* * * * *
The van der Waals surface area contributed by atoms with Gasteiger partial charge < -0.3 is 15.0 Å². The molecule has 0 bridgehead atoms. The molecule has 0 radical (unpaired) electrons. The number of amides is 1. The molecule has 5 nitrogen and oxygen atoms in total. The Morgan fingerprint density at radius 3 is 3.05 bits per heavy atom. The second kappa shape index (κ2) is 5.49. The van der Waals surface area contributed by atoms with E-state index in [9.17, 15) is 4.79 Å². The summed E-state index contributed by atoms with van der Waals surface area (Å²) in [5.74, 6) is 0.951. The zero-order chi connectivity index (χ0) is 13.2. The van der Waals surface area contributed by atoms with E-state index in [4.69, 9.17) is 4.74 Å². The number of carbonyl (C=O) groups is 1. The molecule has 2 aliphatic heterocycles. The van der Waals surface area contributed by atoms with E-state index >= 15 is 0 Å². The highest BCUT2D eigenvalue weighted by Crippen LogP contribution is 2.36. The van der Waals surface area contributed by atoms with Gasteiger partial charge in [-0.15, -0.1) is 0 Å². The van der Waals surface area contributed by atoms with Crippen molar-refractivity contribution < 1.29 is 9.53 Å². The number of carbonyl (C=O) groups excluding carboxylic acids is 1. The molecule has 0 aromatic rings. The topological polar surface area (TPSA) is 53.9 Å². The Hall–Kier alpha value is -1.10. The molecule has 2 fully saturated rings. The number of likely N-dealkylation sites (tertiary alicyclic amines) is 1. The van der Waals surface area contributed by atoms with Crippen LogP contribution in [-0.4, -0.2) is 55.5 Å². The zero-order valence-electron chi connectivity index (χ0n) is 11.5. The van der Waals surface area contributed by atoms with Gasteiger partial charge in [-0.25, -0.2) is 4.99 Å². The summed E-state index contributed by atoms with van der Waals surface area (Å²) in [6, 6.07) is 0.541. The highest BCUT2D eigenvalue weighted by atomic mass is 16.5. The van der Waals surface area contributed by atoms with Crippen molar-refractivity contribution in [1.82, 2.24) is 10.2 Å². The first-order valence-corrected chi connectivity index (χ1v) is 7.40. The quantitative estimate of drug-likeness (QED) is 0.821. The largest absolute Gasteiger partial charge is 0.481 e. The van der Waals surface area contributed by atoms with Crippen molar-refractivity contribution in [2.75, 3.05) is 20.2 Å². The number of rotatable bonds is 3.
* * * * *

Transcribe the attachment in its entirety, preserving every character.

The van der Waals surface area contributed by atoms with Gasteiger partial charge < -0.3 is 15.0 Å². The molecule has 0 bridgehead atoms. The molecule has 0 radical (unpaired) electrons. The number of amides is 1. The molecule has 5 nitrogen and oxygen atoms in total. The Morgan fingerprint density at radius 3 is 3.05 bits per heavy atom. The second kappa shape index (κ2) is 5.49. The van der Waals surface area contributed by atoms with E-state index in [9.17, 15) is 4.79 Å². The summed E-state index contributed by atoms with van der Waals surface area (Å²) in [5.74, 6) is 0.951. The zero-order chi connectivity index (χ0) is 13.2. The van der Waals surface area contributed by atoms with E-state index in [4.69, 9.17) is 4.74 Å². The number of carbonyl (C=O) groups is 1. The molecule has 2 aliphatic heterocycles. The van der Waals surface area contributed by atoms with E-state index >= 15 is 0 Å². The highest BCUT2D eigenvalue weighted by Crippen LogP contribution is 2.36. The van der Waals surface area contributed by atoms with Gasteiger partial charge in [-0.15, -0.1) is 0 Å². The van der Waals surface area contributed by atoms with Crippen molar-refractivity contribution < 1.29 is 9.53 Å². The number of carbonyl (C=O) groups excluding carboxylic acids is 1. The molecule has 0 aromatic rings. The topological polar surface area (TPSA) is 53.9 Å². The Hall–Kier alpha value is -1.10. The molecule has 2 fully saturated rings. The number of likely N-dealkylation sites (tertiary alicyclic amines) is 1. The van der Waals surface area contributed by atoms with Crippen LogP contribution in [-0.4, -0.2) is 55.5 Å². The zero-order valence-electron chi connectivity index (χ0n) is 11.5. The van der Waals surface area contributed by atoms with Gasteiger partial charge in [-0.25, -0.2) is 4.99 Å². The summed E-state index contributed by atoms with van der Waals surface area (Å²) in [6, 6.07) is 0.541. The highest BCUT2D eigenvalue weighted by atomic mass is 16.5. The van der Waals surface area contributed by atoms with Crippen molar-refractivity contribution in [1.82, 2.24) is 10.2 Å². The first-order valence-corrected chi connectivity index (χ1v) is 7.40. The quantitative estimate of drug-likeness (QED) is 0.821. The largest absolute Gasteiger partial charge is 0.481 e. The van der Waals surface area contributed by atoms with Crippen molar-refractivity contribution in [2.75, 3.05) is 20.2 Å². The number of rotatable bonds is 3.